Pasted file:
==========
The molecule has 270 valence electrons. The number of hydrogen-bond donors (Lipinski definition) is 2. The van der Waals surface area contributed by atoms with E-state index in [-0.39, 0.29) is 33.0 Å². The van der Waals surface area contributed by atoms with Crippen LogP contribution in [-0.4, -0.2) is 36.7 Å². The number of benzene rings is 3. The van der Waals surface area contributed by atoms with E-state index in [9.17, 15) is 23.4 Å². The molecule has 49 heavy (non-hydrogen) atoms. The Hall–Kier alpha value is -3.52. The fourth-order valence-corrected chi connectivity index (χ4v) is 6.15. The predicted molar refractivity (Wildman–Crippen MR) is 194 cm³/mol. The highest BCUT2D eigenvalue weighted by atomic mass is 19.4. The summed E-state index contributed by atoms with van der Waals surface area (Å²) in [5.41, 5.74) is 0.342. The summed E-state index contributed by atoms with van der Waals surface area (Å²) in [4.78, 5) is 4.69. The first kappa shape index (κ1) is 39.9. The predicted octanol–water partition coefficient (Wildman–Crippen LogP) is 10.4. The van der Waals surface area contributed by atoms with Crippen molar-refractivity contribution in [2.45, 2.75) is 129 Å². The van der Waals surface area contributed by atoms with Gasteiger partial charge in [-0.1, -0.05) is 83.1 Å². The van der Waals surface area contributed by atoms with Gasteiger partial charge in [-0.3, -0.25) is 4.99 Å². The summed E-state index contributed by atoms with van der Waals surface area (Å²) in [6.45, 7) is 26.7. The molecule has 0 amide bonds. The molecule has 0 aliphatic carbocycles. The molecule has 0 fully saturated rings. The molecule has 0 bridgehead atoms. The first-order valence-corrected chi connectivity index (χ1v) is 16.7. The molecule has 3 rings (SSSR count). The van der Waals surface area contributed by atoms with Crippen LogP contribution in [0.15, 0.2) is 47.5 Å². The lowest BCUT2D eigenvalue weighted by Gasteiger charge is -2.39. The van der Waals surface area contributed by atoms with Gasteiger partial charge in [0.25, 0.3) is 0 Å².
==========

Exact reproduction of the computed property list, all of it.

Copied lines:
The molecule has 270 valence electrons. The number of hydrogen-bond donors (Lipinski definition) is 2. The van der Waals surface area contributed by atoms with E-state index in [-0.39, 0.29) is 33.0 Å². The van der Waals surface area contributed by atoms with Crippen LogP contribution in [-0.4, -0.2) is 36.7 Å². The number of benzene rings is 3. The van der Waals surface area contributed by atoms with E-state index in [9.17, 15) is 23.4 Å². The molecule has 49 heavy (non-hydrogen) atoms. The Hall–Kier alpha value is -3.52. The fourth-order valence-corrected chi connectivity index (χ4v) is 6.15. The predicted molar refractivity (Wildman–Crippen MR) is 194 cm³/mol. The highest BCUT2D eigenvalue weighted by atomic mass is 19.4. The summed E-state index contributed by atoms with van der Waals surface area (Å²) in [5.41, 5.74) is 0.342. The summed E-state index contributed by atoms with van der Waals surface area (Å²) in [4.78, 5) is 4.69. The first kappa shape index (κ1) is 39.9. The predicted octanol–water partition coefficient (Wildman–Crippen LogP) is 10.4. The van der Waals surface area contributed by atoms with Crippen molar-refractivity contribution in [2.45, 2.75) is 129 Å². The van der Waals surface area contributed by atoms with Gasteiger partial charge in [-0.1, -0.05) is 83.1 Å². The van der Waals surface area contributed by atoms with Gasteiger partial charge in [-0.3, -0.25) is 4.99 Å². The summed E-state index contributed by atoms with van der Waals surface area (Å²) in [6.45, 7) is 26.7. The molecule has 0 amide bonds. The molecule has 0 aliphatic carbocycles. The molecule has 0 fully saturated rings. The molecule has 0 bridgehead atoms. The first-order valence-corrected chi connectivity index (χ1v) is 16.7. The molecule has 3 rings (SSSR count). The van der Waals surface area contributed by atoms with Crippen LogP contribution in [0.15, 0.2) is 47.5 Å². The lowest BCUT2D eigenvalue weighted by Gasteiger charge is -2.39. The van der Waals surface area contributed by atoms with Gasteiger partial charge in [0.25, 0.3) is 0 Å².